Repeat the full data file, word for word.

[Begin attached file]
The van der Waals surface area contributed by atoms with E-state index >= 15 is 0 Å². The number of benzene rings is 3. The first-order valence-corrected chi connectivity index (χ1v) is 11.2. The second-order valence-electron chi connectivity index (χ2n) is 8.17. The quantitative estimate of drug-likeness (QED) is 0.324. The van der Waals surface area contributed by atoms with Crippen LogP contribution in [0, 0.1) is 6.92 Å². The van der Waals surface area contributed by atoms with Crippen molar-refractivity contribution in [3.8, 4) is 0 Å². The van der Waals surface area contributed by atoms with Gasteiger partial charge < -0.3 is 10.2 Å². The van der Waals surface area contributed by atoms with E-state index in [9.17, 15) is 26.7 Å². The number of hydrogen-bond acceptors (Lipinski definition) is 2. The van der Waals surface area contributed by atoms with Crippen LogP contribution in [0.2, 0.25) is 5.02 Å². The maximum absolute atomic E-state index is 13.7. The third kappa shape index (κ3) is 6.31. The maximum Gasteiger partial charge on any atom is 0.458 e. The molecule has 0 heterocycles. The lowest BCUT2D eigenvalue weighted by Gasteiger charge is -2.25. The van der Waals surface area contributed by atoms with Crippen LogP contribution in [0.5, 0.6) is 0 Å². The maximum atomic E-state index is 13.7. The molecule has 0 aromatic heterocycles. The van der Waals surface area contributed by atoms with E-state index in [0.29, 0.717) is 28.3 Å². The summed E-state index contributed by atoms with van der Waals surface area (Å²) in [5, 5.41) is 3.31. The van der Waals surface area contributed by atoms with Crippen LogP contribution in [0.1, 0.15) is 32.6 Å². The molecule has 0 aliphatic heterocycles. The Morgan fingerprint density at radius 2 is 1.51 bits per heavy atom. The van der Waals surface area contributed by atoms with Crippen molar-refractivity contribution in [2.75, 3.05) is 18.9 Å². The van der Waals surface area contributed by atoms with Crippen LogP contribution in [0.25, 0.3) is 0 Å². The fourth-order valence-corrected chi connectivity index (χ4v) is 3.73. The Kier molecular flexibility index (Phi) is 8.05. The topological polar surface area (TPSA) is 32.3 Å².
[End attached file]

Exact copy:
The van der Waals surface area contributed by atoms with E-state index >= 15 is 0 Å². The number of benzene rings is 3. The first-order valence-corrected chi connectivity index (χ1v) is 11.2. The second-order valence-electron chi connectivity index (χ2n) is 8.17. The quantitative estimate of drug-likeness (QED) is 0.324. The van der Waals surface area contributed by atoms with Crippen LogP contribution in [0, 0.1) is 6.92 Å². The van der Waals surface area contributed by atoms with Crippen molar-refractivity contribution in [3.8, 4) is 0 Å². The van der Waals surface area contributed by atoms with Gasteiger partial charge < -0.3 is 10.2 Å². The van der Waals surface area contributed by atoms with E-state index in [9.17, 15) is 26.7 Å². The number of hydrogen-bond acceptors (Lipinski definition) is 2. The van der Waals surface area contributed by atoms with Crippen LogP contribution in [0.2, 0.25) is 5.02 Å². The maximum absolute atomic E-state index is 13.7. The third kappa shape index (κ3) is 6.31. The maximum Gasteiger partial charge on any atom is 0.458 e. The molecule has 0 heterocycles. The lowest BCUT2D eigenvalue weighted by Gasteiger charge is -2.25. The van der Waals surface area contributed by atoms with Crippen LogP contribution in [0.5, 0.6) is 0 Å². The maximum atomic E-state index is 13.7. The molecule has 0 aromatic heterocycles. The van der Waals surface area contributed by atoms with E-state index in [0.29, 0.717) is 28.3 Å². The summed E-state index contributed by atoms with van der Waals surface area (Å²) in [5, 5.41) is 3.31. The van der Waals surface area contributed by atoms with Crippen LogP contribution in [0.1, 0.15) is 32.6 Å². The molecule has 0 aliphatic heterocycles. The Morgan fingerprint density at radius 2 is 1.51 bits per heavy atom. The van der Waals surface area contributed by atoms with Crippen molar-refractivity contribution in [2.75, 3.05) is 18.9 Å². The van der Waals surface area contributed by atoms with Crippen LogP contribution in [0.25, 0.3) is 0 Å². The fourth-order valence-corrected chi connectivity index (χ4v) is 3.73. The Kier molecular flexibility index (Phi) is 8.05. The topological polar surface area (TPSA) is 32.3 Å².